Pakistani militants abandon deal


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A group of Taliban militants in a Pakistani tribal area bordering Afghanistan say they have scrapped a peace deal with the government.
The faction, led by Hafiz Gul Bahadur, in North Waziristan withdrew from the deal as the army stepped its offensive against the Taliban in the north-west.
The announcement comes a day after his men ambushed a Pakistani military convoy, killing 16 soldiers.
The group signed the peace deal with the army in 2007.
Hafiz Gul Bahadur's group had initially pledged to stay on the sidelines during the continuing operation against the country's top Taliban commander, Baitullah Mehsud.
Neighbouring South Waziristan is where the Taliban commander is said to be based. The army wants to eliminate his network of militants based in the mountainous territory there.
'Eliminated'
The group said they were abandoning the peace deal because of continued US missile strikes and Pakistan's widening anti-Taliban offensive in the north-west.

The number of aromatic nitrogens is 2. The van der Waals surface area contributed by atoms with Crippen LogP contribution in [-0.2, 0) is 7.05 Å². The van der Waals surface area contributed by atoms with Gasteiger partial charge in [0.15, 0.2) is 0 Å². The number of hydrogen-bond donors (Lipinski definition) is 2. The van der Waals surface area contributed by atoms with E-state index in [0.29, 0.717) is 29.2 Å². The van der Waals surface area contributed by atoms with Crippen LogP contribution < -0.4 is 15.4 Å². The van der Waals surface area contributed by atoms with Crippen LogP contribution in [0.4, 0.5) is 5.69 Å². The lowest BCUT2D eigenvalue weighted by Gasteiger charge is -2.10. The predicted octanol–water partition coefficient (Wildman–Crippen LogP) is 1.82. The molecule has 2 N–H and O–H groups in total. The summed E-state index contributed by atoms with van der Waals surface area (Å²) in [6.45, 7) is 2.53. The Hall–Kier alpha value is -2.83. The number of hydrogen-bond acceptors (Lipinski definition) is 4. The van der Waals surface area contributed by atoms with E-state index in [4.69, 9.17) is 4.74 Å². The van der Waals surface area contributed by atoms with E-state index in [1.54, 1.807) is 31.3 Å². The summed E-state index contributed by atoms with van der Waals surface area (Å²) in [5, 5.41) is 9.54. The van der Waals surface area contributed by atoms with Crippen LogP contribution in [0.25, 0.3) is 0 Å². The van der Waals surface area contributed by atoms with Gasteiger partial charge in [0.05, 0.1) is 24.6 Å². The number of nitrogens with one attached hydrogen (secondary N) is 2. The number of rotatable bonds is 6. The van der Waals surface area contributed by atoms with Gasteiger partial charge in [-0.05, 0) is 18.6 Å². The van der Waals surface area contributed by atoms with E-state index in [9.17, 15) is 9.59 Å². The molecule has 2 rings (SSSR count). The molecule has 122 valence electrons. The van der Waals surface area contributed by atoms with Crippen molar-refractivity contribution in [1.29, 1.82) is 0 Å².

Announcing their decision, spokesman Ahmedullah Ahmedi, also said they would now carry out attacks on military targets in the region until the army left and US drones strikes were halted.
Most of the drone strikes have been targeted at Hafiz Gul Bahadur and another tribal leader, Maulvi Nazir.
Both leaders signed the peace deals with the army in 2007.
A Pakistani soldier stands with his heavy machine gun on a hill of the Biha valley in upper Swat on June 20, 2009

But Maulvi Nazir also abandoned his deal when he declared war on the Pakistan army two days ago.
The BBC's Syed Shoaib Hasan in Islamabad says the scrapping of the deal leaves the army facing a near impossible task - no one has ever defeated a combined insurgency in the Waziristan area.
Pakistan's army began its military offensive in the Swat valley two months ago after the earlier peace deal the Taliban there broke down.
Separately, Pakistan's prime minister Yusuf Raza Gilani has said that the second and third tier leadership of the Pakistani Taliban have been "eliminated" in the government's offensive against the militant network.
He added that the top leaders would soon meet the same fate.
The full-scale operation against the Pakistan Taliban leadership in their main stronghold in the Afghan border region of South Waziristan has yet to begin, says our world affairs correspondent, Mike Wooldridge.
One issue cited by the army as they prepare the ground is that they want to avoid provoking a wider tribal uprising.
 
 
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